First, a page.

Little Lord Fauntleroy
The film of this Victorian classic goes on general release in March. How faithful is it to the original? Barry Cunningham went along to a preview to find out.
The book has been filmed twice before – in 1922 with Mary Pickford playing the boy and his mother, and in 1936 with Freddie Bartholomew in the long curls and lace collar which have become associated with the name Fauntleroy. But this film, as the Director, Jack Gold, is quick to point out, is the first in which Little Lord Fauntleroy has been accurately cast as a genuinely American inheritor of his English grandfather’s Earldom.
But why the remake? What is Little Lord Fauntleroy to today’s audience? Rereading the book it is easy to see its natural screen attraction. The story, which lacks the stodginess of much contemporary work, progresses through set pieces, lightly moving back and forth as the boy’s artlessness exposes the kindliness buried beneath his grandfather’s cantankerous exterior. Humour and pathos come and go like sunshine and showers, and the open-hearted little boy with the beautiful blond curls carries all before him.
The film retains this grand optimistic progress, skilfully managing to avoid the sentimentality which for a modern reader lurks in the book, by bringing out more of the fun inherent in the various formal confrontations. The sentiment of the original it rightly retains and its ruthless manipulation of the heart strings, using much of the dialogue from the book, strikes enough chords to keep the shareholders in Kleenex crying happily into their paper profits. This is largely thanks to the careful and restrained performances of Alec Guinness as the Earl of Dorincourt, Ricky Schroder as the boy and Connie Booth as his mother, Dearest. Add to this dazzlingly talented package some beautiful photography of the English countryside at Belvoir Castle and a selection of lovable characters: old retainer (Eric Porter), folksy Yank (Colin Blakely), and numerous adoring down-trodden poor, and Little Lord Fauntleroy will surely have the whole family captive and enchanted.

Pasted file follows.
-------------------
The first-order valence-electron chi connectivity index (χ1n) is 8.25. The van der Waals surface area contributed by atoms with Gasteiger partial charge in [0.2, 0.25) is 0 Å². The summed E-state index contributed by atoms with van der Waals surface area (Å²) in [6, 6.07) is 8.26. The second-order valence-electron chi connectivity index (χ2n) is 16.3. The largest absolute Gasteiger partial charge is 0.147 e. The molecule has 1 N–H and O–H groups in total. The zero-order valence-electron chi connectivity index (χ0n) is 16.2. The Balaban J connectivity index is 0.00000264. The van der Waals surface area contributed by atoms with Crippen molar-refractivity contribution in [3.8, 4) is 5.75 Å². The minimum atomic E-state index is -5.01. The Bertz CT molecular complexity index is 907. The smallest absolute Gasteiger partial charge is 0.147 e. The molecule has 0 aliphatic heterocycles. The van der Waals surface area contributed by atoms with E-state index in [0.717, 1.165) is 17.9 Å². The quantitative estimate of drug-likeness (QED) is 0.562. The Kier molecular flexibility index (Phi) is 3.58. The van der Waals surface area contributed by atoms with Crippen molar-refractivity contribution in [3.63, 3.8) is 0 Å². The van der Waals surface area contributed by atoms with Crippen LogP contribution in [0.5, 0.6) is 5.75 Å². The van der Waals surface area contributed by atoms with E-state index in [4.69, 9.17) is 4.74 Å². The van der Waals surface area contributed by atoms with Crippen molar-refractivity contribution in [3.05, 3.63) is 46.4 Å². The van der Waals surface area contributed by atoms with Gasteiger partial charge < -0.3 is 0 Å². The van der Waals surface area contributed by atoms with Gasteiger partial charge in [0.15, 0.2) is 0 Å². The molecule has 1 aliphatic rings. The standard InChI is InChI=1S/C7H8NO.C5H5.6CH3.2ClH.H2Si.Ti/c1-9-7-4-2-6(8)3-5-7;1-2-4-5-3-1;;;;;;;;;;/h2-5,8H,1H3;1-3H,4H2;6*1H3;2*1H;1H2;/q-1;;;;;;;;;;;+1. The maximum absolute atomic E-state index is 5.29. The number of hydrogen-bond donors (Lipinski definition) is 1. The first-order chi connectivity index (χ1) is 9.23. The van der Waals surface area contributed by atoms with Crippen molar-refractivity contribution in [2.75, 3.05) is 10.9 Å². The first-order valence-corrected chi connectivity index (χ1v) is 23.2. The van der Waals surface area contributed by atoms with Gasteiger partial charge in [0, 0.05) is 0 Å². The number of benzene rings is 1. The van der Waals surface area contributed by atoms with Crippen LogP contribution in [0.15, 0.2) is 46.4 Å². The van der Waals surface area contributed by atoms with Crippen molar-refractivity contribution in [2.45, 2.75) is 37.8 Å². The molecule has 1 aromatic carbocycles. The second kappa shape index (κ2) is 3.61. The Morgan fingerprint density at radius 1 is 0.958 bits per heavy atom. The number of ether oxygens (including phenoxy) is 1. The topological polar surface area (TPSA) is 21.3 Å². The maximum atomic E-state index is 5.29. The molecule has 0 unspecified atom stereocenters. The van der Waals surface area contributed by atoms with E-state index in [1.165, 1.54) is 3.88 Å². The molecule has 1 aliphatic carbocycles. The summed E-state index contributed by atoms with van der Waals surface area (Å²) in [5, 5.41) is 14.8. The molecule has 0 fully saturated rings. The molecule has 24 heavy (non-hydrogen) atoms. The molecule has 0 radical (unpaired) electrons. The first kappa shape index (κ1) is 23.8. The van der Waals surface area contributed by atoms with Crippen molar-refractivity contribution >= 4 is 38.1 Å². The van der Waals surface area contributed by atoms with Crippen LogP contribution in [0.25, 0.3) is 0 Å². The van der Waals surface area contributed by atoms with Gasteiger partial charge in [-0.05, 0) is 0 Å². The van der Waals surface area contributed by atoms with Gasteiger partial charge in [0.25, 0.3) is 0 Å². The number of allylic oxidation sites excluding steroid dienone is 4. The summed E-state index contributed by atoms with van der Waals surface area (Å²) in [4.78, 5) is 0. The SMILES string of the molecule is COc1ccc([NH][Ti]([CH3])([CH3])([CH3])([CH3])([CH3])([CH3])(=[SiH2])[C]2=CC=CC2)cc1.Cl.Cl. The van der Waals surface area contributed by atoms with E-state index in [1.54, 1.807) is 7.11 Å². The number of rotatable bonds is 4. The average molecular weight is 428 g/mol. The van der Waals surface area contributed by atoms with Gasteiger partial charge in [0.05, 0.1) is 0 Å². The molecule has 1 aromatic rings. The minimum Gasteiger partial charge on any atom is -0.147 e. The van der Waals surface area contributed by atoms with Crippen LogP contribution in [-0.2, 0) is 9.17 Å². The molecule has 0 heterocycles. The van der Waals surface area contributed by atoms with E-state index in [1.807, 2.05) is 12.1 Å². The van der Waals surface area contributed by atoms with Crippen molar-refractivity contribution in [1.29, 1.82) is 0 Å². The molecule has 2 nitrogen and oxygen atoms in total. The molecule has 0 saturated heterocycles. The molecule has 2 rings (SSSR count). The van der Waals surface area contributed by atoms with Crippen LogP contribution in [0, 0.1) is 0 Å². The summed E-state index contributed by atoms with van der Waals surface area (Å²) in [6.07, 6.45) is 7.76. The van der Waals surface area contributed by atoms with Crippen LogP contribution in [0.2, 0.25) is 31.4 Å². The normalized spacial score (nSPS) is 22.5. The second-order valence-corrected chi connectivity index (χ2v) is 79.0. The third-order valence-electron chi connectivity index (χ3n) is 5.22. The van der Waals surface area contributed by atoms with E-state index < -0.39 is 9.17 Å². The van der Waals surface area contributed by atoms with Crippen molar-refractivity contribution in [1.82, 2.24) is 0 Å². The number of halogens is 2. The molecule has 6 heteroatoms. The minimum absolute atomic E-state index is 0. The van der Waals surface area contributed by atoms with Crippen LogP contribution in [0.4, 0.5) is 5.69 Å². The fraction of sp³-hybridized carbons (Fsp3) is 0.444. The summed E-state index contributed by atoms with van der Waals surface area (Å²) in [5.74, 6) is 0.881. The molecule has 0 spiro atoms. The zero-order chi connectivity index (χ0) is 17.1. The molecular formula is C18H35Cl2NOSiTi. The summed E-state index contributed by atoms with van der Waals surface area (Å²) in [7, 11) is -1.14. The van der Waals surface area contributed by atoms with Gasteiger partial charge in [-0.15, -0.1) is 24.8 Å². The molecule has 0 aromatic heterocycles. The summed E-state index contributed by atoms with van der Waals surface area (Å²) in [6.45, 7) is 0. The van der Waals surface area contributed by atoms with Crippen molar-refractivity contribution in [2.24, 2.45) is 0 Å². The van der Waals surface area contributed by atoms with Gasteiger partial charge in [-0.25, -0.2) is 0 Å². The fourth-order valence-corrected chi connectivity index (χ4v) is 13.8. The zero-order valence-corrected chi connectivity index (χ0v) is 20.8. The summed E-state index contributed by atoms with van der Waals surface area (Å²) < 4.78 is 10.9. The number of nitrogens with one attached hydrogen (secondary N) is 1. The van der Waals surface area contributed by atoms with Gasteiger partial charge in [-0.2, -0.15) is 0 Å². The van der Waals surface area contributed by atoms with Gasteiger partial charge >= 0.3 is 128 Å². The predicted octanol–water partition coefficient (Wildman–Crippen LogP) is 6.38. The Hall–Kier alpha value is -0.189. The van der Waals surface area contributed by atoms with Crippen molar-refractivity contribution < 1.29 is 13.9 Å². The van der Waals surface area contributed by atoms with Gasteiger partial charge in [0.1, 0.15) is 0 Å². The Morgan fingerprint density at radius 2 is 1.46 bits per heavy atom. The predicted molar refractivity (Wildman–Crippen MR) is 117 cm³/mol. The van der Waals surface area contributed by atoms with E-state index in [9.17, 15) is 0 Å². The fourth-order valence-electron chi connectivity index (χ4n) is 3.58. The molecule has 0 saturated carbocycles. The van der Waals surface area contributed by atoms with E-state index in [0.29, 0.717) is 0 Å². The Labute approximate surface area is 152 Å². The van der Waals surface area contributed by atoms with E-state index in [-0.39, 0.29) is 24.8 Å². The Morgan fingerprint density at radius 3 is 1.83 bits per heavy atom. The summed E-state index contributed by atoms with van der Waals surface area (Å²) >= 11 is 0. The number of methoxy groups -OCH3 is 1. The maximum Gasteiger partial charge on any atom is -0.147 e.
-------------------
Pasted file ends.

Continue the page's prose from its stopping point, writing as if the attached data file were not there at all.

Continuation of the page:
Of course that’s what it’s all about, enchantment. A fairy story as distanced from fact as that of Luke Skywalker and the Princess. The message of benevolent autocracy may be literally too big a pill to swallow – but the coating is delicious.
Don’t think, just weep and smile, and you and your children, your granny, her granny, your mother’s best friend, Aunty Edna, Snotty Edward will enjoy the film and the book immensely. The Penguin tie-in editions are illustrated by the beautifully atmospheric set drawings which introduce and end the film, gradually drawing you into and releasing you from the fantasy. The film accurately retains all the atmosphere, character and emotion of the original; and the book’s enduring power is reconfirmed. Like The Secret Garden, a comfortable classic.
Meet Yok Yok
a new hero for the under fives
The latest character to appear in books and on television, Yok Yok, is the creation of Etienne Delessert and will be seen in a weekly programme for younger children which starts on 3 April (ITV).
There are six books about Yok Yok from Moonlight Publishing. Each one has four simple stories and full colour illustration. The books are aimed at two to six-year-olds, for sharing with adults and early reading (£l.50 each).
In View Soon
The Bagthorpe Sage
Don’t laugh . They say it’s going to start on Wednesday, 25 March. I’ll believe it when I see it. (New subscribers puzzled by that remark might like to know that we have been announcing the imminent arrival of Bagthorpes on TV since last March. Ed.)
A family serial in seven episodes from ATV based on F. Anstey’s classic story of a father and son changing bodies (Puffin). First episode 5 April.
Bertha and the Racing Pigeon
We hear Pam Ayres will feature her book on her BBC-TV Special show the day before publication of the Arrow paperback.
A new series of Smith and Goody from Thames.
An adaptation of Stig of the Dump in September (Thames).
Also in the autumn we may have The Coral Island (Thames) and The Day of the Triffids (BBC).
Planned to coincide with a re-run of the very successful Flambards series (Yorkshire TV) comes Flambards Divided, Kathleen Peyton’s sequel to her Flambards trilogy (OUP, £5.95).
Hippo have three books on films in the pipeline: My Bodyguard (February), Herbie Goes Bananas (March) and Oh Heavenly Dog (May). In April the paperback tie-in for the new Popeye film is due from Fontana (£1.95).
Lord of the Rings on Radio 4
The 26-part serial starts in March with a very starry cast of voices including Michael Hordern and Robert Stephens.